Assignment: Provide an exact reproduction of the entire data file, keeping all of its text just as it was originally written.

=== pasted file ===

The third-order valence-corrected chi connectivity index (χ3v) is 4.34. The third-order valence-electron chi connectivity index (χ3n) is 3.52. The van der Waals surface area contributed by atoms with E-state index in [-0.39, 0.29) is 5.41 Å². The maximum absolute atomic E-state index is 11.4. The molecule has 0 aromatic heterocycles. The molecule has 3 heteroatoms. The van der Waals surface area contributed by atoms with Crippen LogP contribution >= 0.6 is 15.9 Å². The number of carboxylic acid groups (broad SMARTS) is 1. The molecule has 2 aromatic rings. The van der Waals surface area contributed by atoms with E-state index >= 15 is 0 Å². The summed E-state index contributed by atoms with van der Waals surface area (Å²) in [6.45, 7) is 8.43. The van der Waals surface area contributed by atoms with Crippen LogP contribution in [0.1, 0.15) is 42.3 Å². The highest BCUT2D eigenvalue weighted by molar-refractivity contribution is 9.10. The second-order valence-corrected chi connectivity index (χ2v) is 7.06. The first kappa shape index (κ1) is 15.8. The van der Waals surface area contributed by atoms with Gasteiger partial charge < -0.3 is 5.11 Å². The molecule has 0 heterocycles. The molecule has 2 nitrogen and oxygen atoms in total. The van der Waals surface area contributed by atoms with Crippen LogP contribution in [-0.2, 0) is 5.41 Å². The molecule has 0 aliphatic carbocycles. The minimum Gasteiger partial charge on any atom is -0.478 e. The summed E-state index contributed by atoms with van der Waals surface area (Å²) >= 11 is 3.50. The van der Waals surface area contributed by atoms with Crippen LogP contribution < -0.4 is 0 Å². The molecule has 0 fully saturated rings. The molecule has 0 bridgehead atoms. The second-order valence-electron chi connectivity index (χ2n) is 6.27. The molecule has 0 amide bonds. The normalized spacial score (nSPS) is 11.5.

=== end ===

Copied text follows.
The third-order valence-corrected chi connectivity index (χ3v) is 4.34. The third-order valence-electron chi connectivity index (χ3n) is 3.52. The van der Waals surface area contributed by atoms with E-state index in [-0.39, 0.29) is 5.41 Å². The maximum absolute atomic E-state index is 11.4. The molecule has 0 aromatic heterocycles. The molecule has 3 heteroatoms. The van der Waals surface area contributed by atoms with Crippen LogP contribution >= 0.6 is 15.9 Å². The number of carboxylic acid groups (broad SMARTS) is 1. The molecule has 2 aromatic rings. The van der Waals surface area contributed by atoms with E-state index >= 15 is 0 Å². The summed E-state index contributed by atoms with van der Waals surface area (Å²) in [6.45, 7) is 8.43. The van der Waals surface area contributed by atoms with Crippen LogP contribution in [0.1, 0.15) is 42.3 Å². The highest BCUT2D eigenvalue weighted by molar-refractivity contribution is 9.10. The second-order valence-corrected chi connectivity index (χ2v) is 7.06. The first kappa shape index (κ1) is 15.8. The van der Waals surface area contributed by atoms with Gasteiger partial charge < -0.3 is 5.11 Å². The molecule has 0 heterocycles. The molecule has 2 nitrogen and oxygen atoms in total. The van der Waals surface area contributed by atoms with Crippen LogP contribution in [-0.2, 0) is 5.41 Å². The molecule has 0 aliphatic carbocycles. The minimum Gasteiger partial charge on any atom is -0.478 e. The summed E-state index contributed by atoms with van der Waals surface area (Å²) >= 11 is 3.50. The van der Waals surface area contributed by atoms with Crippen LogP contribution < -0.4 is 0 Å². The molecule has 0 fully saturated rings. The molecule has 0 bridgehead atoms. The second-order valence-electron chi connectivity index (χ2n) is 6.27. The molecule has 0 amide bonds. The normalized spacial score (nSPS) is 11.5.